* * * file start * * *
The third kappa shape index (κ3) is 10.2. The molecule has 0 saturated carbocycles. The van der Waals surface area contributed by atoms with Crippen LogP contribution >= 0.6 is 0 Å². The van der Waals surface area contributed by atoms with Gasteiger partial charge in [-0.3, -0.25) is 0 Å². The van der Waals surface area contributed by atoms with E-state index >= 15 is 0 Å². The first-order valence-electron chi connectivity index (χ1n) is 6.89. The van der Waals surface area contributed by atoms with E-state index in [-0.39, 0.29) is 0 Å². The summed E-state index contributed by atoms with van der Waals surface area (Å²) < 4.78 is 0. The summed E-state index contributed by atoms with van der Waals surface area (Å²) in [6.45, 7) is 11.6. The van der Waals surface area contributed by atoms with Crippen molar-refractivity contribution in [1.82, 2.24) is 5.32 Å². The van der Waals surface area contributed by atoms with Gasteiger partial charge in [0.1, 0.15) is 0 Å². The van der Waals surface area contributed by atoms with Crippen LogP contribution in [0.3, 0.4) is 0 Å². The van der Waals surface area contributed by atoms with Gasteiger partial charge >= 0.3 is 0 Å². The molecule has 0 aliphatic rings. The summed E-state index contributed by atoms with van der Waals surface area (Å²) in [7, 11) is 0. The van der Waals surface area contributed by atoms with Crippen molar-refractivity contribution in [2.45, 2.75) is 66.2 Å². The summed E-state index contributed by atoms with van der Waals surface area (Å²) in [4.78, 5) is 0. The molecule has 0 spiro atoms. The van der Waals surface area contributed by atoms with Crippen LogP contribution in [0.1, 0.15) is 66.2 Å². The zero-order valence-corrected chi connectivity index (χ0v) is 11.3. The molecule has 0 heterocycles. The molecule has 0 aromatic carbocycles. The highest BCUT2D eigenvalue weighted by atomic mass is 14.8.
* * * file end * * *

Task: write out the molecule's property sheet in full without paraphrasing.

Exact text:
The third kappa shape index (κ3) is 10.2. The molecule has 0 saturated carbocycles. The van der Waals surface area contributed by atoms with Crippen LogP contribution >= 0.6 is 0 Å². The van der Waals surface area contributed by atoms with Gasteiger partial charge in [-0.3, -0.25) is 0 Å². The van der Waals surface area contributed by atoms with E-state index >= 15 is 0 Å². The first-order valence-electron chi connectivity index (χ1n) is 6.89. The van der Waals surface area contributed by atoms with E-state index in [-0.39, 0.29) is 0 Å². The summed E-state index contributed by atoms with van der Waals surface area (Å²) < 4.78 is 0. The summed E-state index contributed by atoms with van der Waals surface area (Å²) in [6.45, 7) is 11.6. The van der Waals surface area contributed by atoms with Crippen molar-refractivity contribution in [1.82, 2.24) is 5.32 Å². The van der Waals surface area contributed by atoms with Gasteiger partial charge in [0.1, 0.15) is 0 Å². The van der Waals surface area contributed by atoms with Crippen LogP contribution in [0.3, 0.4) is 0 Å². The van der Waals surface area contributed by atoms with Gasteiger partial charge >= 0.3 is 0 Å². The molecule has 0 aliphatic rings. The summed E-state index contributed by atoms with van der Waals surface area (Å²) in [7, 11) is 0. The van der Waals surface area contributed by atoms with Crippen molar-refractivity contribution in [2.45, 2.75) is 66.2 Å². The summed E-state index contributed by atoms with van der Waals surface area (Å²) in [4.78, 5) is 0. The molecule has 0 spiro atoms. The van der Waals surface area contributed by atoms with Crippen LogP contribution in [0.1, 0.15) is 66.2 Å². The zero-order valence-corrected chi connectivity index (χ0v) is 11.3. The molecule has 0 heterocycles. The molecule has 0 aromatic carbocycles. The highest BCUT2D eigenvalue weighted by atomic mass is 14.8.